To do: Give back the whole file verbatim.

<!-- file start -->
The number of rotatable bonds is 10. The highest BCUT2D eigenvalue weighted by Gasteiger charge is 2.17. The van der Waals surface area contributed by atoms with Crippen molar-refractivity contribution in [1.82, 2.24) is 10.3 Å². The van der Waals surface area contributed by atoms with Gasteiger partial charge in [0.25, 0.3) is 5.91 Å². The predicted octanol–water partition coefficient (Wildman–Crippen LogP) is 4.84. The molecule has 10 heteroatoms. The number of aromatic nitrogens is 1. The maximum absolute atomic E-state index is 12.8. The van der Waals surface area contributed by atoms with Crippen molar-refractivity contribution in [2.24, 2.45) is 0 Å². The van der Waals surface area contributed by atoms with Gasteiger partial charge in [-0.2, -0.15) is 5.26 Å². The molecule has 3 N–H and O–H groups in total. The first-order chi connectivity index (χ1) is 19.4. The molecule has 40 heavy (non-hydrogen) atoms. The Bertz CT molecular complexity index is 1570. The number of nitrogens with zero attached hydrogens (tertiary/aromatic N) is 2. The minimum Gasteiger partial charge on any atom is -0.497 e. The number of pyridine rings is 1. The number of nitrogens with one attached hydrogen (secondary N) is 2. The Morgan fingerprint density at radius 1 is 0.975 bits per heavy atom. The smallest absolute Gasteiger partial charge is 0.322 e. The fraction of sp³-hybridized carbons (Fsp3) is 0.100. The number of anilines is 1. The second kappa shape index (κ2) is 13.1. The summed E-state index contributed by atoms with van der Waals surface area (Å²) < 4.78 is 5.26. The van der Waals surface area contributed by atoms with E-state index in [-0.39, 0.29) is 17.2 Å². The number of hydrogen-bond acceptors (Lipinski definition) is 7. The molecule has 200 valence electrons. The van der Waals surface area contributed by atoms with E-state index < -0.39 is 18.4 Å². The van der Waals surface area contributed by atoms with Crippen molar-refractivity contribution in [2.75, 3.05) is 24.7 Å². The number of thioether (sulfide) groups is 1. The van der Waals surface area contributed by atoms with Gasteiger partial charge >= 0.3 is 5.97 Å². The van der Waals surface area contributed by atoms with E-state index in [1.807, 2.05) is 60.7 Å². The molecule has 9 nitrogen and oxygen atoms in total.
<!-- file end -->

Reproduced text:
The number of rotatable bonds is 10. The highest BCUT2D eigenvalue weighted by Gasteiger charge is 2.17. The van der Waals surface area contributed by atoms with Crippen molar-refractivity contribution in [1.82, 2.24) is 10.3 Å². The van der Waals surface area contributed by atoms with Gasteiger partial charge in [0.25, 0.3) is 5.91 Å². The predicted octanol–water partition coefficient (Wildman–Crippen LogP) is 4.84. The molecule has 10 heteroatoms. The number of aromatic nitrogens is 1. The maximum absolute atomic E-state index is 12.8. The van der Waals surface area contributed by atoms with Crippen molar-refractivity contribution in [2.24, 2.45) is 0 Å². The van der Waals surface area contributed by atoms with Gasteiger partial charge in [-0.2, -0.15) is 5.26 Å². The molecule has 3 N–H and O–H groups in total. The first-order chi connectivity index (χ1) is 19.4. The molecule has 40 heavy (non-hydrogen) atoms. The Bertz CT molecular complexity index is 1570. The number of nitrogens with zero attached hydrogens (tertiary/aromatic N) is 2. The minimum Gasteiger partial charge on any atom is -0.497 e. The number of pyridine rings is 1. The number of nitrogens with one attached hydrogen (secondary N) is 2. The Morgan fingerprint density at radius 1 is 0.975 bits per heavy atom. The smallest absolute Gasteiger partial charge is 0.322 e. The fraction of sp³-hybridized carbons (Fsp3) is 0.100. The number of anilines is 1. The second kappa shape index (κ2) is 13.1. The summed E-state index contributed by atoms with van der Waals surface area (Å²) < 4.78 is 5.26. The van der Waals surface area contributed by atoms with E-state index in [-0.39, 0.29) is 17.2 Å². The number of hydrogen-bond acceptors (Lipinski definition) is 7. The molecule has 200 valence electrons. The van der Waals surface area contributed by atoms with E-state index < -0.39 is 18.4 Å². The van der Waals surface area contributed by atoms with Crippen molar-refractivity contribution in [2.75, 3.05) is 24.7 Å². The number of thioether (sulfide) groups is 1. The van der Waals surface area contributed by atoms with Gasteiger partial charge >= 0.3 is 5.97 Å². The van der Waals surface area contributed by atoms with E-state index in [1.807, 2.05) is 60.7 Å². The molecule has 9 nitrogen and oxygen atoms in total.